The discounts for lack of marketability and minority interest are crucial in reducing the value of transferred interests of closely held companies for estate and gift tax purposes. Because the current highest marginal estate and gift tax rate is 49%, there is a strong inducement for CPAs, Attorneys, Investment Bankers, Financial Planners, and others who value these transfers to accurately gauge the judicially allowed discounts for lack of marketability and minority interests in the valuation of closely held stock. This study examines the relationship between Tax Court determined values for lack of marketability and minority discounts to closely held stock from the compromise percentages. Compromise percentage is defined as the mean of the percentage presented by the adversarial parties, the taxpayer, and the IRS, in a judicial action. Additionally, this relationship is examined across industry classifications. The period investigated covers January 1, 1973 through December 31, 2002. Both regular and memorandum decisions by the Tax Court are analyzed over this thirty-year span. Chi-square analysis is used to determine that the Tax Court determined values are not significantly different than the compromise percentages. Furthermore, this finding does not vary across industries. Regression and chi-squared results are augmented with descriptive statistics.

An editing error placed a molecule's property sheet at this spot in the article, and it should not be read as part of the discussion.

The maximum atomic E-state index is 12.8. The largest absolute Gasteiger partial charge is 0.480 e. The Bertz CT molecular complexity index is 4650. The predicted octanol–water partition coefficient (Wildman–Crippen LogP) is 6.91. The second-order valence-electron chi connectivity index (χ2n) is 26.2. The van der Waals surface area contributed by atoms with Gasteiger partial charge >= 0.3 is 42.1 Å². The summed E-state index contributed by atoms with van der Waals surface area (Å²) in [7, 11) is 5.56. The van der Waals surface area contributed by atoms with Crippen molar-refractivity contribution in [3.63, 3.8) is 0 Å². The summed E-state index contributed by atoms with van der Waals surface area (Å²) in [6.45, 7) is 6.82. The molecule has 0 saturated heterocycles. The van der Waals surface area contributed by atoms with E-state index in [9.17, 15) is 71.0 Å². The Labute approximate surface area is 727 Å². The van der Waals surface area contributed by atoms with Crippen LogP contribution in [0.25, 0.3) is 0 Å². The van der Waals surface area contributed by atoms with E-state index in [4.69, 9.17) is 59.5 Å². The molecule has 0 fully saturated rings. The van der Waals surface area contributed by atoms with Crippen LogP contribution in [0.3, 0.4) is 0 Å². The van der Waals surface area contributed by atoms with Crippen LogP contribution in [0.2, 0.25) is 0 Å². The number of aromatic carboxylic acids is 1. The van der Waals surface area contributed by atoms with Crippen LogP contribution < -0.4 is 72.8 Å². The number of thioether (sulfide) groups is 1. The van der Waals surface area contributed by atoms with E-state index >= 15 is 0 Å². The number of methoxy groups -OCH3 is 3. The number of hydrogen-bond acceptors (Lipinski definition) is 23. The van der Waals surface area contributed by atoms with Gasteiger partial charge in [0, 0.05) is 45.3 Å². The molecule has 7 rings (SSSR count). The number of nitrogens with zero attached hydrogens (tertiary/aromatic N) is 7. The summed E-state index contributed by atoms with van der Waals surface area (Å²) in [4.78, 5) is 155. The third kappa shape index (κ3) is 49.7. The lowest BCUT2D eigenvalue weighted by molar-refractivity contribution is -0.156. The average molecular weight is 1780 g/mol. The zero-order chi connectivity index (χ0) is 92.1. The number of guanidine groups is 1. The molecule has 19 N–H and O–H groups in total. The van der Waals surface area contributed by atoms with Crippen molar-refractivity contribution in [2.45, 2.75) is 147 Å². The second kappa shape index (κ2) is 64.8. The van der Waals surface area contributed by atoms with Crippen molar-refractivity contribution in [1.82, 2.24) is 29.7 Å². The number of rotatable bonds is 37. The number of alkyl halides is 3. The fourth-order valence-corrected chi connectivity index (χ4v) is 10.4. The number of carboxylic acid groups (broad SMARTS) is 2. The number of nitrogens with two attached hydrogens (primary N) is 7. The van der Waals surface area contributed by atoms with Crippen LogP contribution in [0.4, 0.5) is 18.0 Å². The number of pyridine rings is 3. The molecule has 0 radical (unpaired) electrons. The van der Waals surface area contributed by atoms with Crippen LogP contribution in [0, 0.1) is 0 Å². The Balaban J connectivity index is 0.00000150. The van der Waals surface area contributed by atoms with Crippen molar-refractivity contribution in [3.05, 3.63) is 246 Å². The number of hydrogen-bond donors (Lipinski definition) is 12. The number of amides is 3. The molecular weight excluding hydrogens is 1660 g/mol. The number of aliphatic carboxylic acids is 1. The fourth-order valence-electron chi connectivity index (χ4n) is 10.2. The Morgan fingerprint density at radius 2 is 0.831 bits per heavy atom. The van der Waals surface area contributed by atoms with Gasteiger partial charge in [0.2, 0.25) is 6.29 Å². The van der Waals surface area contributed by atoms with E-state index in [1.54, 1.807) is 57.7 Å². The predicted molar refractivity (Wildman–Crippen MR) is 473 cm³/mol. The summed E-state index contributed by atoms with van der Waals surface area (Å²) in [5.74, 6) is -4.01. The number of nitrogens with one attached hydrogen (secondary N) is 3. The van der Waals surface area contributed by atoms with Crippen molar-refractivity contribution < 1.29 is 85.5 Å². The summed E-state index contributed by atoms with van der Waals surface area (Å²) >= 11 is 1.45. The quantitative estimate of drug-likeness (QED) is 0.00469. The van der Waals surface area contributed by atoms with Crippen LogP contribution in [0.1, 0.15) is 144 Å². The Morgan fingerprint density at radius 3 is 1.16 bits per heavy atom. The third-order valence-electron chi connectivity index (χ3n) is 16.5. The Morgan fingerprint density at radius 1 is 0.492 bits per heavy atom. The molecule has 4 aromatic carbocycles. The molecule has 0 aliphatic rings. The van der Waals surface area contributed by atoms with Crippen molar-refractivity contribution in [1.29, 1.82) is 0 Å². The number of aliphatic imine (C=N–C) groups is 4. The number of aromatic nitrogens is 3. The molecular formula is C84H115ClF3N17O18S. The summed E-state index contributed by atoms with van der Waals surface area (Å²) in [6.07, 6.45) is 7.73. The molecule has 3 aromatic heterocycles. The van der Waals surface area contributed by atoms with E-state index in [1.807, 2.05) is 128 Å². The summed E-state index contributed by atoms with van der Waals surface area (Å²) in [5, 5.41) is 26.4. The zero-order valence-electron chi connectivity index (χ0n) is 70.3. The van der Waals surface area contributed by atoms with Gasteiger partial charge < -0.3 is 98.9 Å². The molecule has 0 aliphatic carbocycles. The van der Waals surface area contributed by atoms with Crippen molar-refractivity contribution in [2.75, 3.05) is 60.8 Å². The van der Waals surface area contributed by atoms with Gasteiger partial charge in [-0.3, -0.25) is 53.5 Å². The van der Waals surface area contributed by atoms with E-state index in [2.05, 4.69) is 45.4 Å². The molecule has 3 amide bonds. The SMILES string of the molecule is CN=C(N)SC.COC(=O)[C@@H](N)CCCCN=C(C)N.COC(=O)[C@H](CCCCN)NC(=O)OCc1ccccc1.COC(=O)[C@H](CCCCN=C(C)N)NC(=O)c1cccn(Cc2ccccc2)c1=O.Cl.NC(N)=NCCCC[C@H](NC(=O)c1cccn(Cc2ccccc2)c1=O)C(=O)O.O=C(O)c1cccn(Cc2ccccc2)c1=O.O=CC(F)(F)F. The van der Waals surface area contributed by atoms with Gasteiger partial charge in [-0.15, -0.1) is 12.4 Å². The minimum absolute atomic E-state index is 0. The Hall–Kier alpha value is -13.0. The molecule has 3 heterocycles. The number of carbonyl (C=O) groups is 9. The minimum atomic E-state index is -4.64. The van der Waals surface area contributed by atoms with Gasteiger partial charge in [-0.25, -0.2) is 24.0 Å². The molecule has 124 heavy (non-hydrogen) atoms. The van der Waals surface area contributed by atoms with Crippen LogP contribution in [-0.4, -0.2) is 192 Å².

Journal of Business and Economics Research
Englebrecht, T. D.,
Anderson, M. M.,
(2006). An Empirical Investigation of the Minority Interest and Marketability Discounts In Valuation of Closely Held Stock for Estate and Gift Tax Purposes. Journal of Business and Economics Research, 22(1), 89-102.
Available at: https://aquila.usm.edu/fac_pubs/17042